Last year I wrote my first Thanksgiving post for you, 5 Tips for a More Peaceful Feast: Thanksgiving 2012. It was a wonderful holiday, full of warmth and laughter. It was also a day full of sorrow, with one family member suffering from his last illness. He died just five weeks later.
Given these family sorrows, I imagine that this year’s feast will bring the deeper sense of belonging that comes from sharing losses. Because last year’s tips helped me to stay grounded and avoid eating everything in sight, here’s what I’m planning to do this year:
1. Start the day with a private song. Singing is a good way to bring deep breaths to the body and peace to the mind. I sing each morning in the bath. You can sing a favorite song from your childhood, improvise a tune without words, or listen to music that you love and hum or sing along.
2. Leave a note of gratitude under your pillow. Just take a moment to write one sentence on a piece of paper: I am grateful for ____. Put the note under your pillow. Then, the next morning, read it out loud to yourself. How do you feel? Are there more things you’re grateful for? Is there someone you want to thank? Extra tip: If you can’t think of anything you’re grateful for now, write down something you were thankful for in the past, or hope to be in the future.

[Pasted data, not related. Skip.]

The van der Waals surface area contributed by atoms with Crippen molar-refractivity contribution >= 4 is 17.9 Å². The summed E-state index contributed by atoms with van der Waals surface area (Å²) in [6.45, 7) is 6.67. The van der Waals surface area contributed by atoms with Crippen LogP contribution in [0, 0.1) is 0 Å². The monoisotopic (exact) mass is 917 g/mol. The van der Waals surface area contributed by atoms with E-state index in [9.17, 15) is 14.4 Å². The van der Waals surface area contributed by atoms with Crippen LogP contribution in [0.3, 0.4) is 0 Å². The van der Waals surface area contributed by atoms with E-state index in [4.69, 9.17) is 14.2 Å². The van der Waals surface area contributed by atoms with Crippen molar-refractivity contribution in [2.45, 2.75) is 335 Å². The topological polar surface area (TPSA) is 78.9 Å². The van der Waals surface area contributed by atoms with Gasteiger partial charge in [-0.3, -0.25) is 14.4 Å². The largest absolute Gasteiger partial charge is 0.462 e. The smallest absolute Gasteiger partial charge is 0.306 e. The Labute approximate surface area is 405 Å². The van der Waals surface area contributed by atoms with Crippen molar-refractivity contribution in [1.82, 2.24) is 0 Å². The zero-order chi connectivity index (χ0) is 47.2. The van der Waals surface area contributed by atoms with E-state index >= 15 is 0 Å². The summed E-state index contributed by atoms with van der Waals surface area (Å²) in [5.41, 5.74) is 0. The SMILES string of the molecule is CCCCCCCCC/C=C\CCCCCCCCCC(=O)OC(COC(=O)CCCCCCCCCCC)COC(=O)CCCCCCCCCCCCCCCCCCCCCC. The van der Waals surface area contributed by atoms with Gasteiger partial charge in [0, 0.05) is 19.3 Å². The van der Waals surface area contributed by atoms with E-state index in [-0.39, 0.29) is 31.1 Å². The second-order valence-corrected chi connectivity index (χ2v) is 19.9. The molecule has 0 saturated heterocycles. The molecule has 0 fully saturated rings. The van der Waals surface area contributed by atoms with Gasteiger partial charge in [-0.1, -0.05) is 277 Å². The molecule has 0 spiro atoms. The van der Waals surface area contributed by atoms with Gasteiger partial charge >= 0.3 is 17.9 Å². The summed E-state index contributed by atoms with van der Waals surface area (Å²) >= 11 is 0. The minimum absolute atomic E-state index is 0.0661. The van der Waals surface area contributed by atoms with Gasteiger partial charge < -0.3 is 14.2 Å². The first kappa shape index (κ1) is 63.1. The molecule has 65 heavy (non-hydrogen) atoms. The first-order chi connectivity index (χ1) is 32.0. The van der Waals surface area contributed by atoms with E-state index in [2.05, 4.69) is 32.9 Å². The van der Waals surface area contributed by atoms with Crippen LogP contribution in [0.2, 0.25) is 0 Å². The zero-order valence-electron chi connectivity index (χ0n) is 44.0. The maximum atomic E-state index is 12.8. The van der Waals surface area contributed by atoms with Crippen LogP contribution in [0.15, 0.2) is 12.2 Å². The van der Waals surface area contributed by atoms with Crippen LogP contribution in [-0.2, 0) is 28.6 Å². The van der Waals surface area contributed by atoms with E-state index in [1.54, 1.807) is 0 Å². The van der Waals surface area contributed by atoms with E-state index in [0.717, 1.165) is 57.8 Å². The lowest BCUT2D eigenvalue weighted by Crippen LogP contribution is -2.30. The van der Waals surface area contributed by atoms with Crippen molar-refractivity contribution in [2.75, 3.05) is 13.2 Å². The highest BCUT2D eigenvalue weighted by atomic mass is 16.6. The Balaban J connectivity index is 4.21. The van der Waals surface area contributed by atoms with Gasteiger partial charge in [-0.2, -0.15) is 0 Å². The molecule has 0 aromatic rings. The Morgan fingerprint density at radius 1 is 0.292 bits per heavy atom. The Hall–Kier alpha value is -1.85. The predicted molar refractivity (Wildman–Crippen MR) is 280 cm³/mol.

3. As you greet others, connect with them by noticing their hands. Look at and clasp the person’s hand, if that’s appropriate, or make eye contact and then notice their hands. Gazing at the hands isn’t as intrusive as extended eye contact, but the hand is very personal, so it’s a good way to become closer to someone. If you are alone, allow yourself to notice your own hands from time to time.
4. Smile before you eat. Sit at the table and look down at your plate. Allow your gaze to rest on the food. Smile. Inhale gently, letting your smile rise up toward your eyes. Exhale, relaxing all the muscles in your cheeks and around your eyes and your mouth. Look up and smile again. Breathe in through your nose. Relax, breathing out through your mouth. Then, as you begin eating, notice how it feels to smell and taste the food, to make the exquisitely complex movements of chewing or sipping and swallowing.
5. Before you sleep, notice one unexpected thought. Often, when I pay attention to my experience in the moment, I notice something unexpected. It might be an observation about myself, such as noticing the play of light and shadow across the back of my hands as I type and thinking, “Oh, my hands are older this year.” It might be a response to a familiar sound, such as hearing someone play the piano and thinking, “Oh, I remember singing that song together!” We can deepen our experience by pausing and noticing this thought, in a curious and nonjudgmental way, and sharing it with someone else, or just with ourselves.
May you have a peaceful feast.